Is there a sales tax on cannabis products?

Unlike California, which charges sales tax on top of excise tax, New York cannabis businesses will not be responsible for collecting sales tax on cannabis products. However, sales tax will be collected on non-cannabis “ancillary products” such as pipes, rolling paper, and other goods.

Medical cannabis has been legal in New York since 2014. Each medical sale is subject to a 7% excise tax but no state sales tax.

New York City imposes a general sales tax of 4.5% on all sales within the city. This tax is in addition to all other state taxes. Since the state already collects a 4% local excise tax on behalf of the city, many wonder if the city will reduce or eliminate its sales tax on cannabis.

A final word

The legal and tax landscape for recreational cannabis businesses in New York is shaping up as we speak. Business owners should pay attention to any changes or adjustments, especially when it comes to New York City taxes, which have yet to be clarified in light of the state’s new cannabis tax guidelines. Careful tax planning is essential, not only to avoid non-compliance penalties, but also to take advantage of the tax planning opportunities that cannabis accounting firms are developing for their clients.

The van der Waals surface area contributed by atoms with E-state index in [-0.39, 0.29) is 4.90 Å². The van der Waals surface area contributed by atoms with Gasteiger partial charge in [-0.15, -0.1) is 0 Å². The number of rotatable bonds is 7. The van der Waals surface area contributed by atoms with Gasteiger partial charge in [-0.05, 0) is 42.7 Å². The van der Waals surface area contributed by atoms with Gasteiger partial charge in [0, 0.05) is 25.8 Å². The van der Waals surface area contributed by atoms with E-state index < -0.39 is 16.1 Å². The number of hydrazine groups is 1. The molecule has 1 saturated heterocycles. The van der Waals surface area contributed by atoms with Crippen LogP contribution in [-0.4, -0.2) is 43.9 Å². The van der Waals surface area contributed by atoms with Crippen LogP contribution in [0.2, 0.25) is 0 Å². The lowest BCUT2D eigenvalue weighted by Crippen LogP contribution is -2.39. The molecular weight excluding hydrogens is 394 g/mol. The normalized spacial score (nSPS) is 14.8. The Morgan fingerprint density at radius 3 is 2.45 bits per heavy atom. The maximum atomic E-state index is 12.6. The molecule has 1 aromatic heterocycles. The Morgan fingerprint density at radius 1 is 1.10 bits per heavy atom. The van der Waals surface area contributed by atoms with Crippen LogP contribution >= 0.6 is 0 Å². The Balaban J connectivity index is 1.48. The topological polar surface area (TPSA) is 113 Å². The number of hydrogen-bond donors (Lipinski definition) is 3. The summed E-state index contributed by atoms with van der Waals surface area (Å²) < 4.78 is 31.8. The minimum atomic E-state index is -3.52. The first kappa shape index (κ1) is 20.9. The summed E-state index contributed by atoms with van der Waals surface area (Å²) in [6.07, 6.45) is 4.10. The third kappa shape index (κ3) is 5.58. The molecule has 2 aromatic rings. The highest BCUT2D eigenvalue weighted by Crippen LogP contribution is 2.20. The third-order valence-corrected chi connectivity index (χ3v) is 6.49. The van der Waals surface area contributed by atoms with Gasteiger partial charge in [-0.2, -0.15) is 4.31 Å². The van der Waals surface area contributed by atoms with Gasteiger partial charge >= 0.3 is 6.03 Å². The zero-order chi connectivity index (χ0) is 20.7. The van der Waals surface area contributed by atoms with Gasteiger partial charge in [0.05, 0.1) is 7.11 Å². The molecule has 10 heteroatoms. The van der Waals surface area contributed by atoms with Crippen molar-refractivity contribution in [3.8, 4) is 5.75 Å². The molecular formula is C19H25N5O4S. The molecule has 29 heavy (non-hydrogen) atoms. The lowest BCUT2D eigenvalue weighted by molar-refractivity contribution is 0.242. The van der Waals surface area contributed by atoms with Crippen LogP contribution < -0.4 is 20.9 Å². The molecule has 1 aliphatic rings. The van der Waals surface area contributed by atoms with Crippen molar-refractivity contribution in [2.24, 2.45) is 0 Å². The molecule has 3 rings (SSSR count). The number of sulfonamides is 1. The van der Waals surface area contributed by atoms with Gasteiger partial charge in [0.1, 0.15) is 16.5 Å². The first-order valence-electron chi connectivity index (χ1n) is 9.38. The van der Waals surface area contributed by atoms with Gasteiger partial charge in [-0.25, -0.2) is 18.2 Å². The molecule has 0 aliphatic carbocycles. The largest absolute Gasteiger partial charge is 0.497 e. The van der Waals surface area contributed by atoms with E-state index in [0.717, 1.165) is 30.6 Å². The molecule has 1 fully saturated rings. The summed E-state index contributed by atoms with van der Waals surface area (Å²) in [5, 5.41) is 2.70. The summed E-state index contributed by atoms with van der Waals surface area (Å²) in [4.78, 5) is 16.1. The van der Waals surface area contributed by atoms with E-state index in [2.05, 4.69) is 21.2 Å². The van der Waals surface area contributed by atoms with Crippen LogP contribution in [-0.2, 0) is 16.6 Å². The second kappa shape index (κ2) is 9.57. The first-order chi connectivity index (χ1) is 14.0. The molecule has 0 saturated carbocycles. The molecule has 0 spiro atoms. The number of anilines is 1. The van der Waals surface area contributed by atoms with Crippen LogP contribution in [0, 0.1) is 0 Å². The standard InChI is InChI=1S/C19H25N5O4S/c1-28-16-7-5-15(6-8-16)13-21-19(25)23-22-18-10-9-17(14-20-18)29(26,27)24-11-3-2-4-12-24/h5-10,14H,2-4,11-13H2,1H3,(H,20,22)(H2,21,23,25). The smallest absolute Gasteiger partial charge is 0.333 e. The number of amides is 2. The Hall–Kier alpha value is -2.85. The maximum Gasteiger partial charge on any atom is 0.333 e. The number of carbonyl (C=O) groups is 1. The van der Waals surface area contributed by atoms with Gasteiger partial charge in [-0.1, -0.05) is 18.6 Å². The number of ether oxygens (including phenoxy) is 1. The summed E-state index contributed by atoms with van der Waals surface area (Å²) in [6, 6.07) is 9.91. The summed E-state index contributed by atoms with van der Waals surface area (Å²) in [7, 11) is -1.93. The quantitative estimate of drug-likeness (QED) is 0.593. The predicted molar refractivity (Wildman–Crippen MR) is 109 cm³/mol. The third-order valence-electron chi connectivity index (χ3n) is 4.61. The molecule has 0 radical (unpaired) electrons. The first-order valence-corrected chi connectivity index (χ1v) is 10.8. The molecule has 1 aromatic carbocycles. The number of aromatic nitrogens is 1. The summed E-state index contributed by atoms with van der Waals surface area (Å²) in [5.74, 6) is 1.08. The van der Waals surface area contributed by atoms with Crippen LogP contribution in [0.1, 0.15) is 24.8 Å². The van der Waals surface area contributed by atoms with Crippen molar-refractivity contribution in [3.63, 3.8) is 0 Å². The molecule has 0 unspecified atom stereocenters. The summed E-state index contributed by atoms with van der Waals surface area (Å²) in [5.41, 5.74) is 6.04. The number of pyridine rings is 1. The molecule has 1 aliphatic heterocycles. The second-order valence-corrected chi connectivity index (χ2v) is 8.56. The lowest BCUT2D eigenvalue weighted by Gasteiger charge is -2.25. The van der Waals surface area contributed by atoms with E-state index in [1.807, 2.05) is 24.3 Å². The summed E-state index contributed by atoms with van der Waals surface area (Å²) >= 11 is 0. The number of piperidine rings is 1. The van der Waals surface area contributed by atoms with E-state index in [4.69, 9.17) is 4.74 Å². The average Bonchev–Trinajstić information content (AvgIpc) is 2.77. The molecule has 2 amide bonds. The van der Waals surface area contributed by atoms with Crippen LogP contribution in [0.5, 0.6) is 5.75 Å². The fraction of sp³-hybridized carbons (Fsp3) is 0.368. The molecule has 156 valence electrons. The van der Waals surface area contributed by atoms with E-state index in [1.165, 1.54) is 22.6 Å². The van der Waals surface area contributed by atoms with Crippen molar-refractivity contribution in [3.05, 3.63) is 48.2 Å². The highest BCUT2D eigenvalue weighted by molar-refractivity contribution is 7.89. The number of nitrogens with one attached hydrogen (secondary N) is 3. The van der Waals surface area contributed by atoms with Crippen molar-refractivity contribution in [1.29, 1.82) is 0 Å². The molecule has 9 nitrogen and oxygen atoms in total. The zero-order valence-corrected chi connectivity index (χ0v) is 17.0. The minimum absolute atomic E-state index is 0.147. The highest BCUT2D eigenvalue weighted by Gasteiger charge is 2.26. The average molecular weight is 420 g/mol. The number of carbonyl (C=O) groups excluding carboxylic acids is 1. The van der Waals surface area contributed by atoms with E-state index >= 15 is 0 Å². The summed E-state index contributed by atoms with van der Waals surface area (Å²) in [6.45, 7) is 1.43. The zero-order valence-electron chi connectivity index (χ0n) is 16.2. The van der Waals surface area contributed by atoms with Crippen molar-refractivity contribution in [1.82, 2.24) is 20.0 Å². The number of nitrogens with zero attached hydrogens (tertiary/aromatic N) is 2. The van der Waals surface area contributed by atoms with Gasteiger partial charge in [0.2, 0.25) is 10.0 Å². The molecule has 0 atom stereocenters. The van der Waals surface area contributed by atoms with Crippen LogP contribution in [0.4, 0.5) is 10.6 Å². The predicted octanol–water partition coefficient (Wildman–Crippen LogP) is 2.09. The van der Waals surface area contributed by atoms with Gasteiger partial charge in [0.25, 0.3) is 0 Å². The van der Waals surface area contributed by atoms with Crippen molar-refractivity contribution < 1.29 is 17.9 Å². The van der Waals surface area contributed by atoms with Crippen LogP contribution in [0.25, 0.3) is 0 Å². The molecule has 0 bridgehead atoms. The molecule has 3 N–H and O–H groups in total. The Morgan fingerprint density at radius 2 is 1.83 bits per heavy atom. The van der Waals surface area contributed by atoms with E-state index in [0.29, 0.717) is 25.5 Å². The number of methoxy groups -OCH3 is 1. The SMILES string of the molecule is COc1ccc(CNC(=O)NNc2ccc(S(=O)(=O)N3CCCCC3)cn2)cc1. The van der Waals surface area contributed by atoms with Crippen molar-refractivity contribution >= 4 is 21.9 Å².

This article does not reflect the views of The Bureau of National Affairs, Inc., publisher of Bloomberg Law and Bloomberg Tax, or its owners.

Author information

Simon Menkes, CPA, Supports AB FinWright’s clients and advisors through accounting and advisory services and by writing professional articles that are both accessible and informative.

Abraham Feinberg MBA, CPA, A managing partner at AB FinWright, has been a leader in the cannabis sector since 2009, consulting clients at all stages of business advice and taxation from start-up through M&A and IPO.

Rachel Wright, MST, CPA, Also a managing partner at AB FineWright, he specializes in accounting and taxation for multi-state and multinational organizations, advising clients on everything from internal controls to the bottom-line implications of mixed local, state, federal and international tax laws. .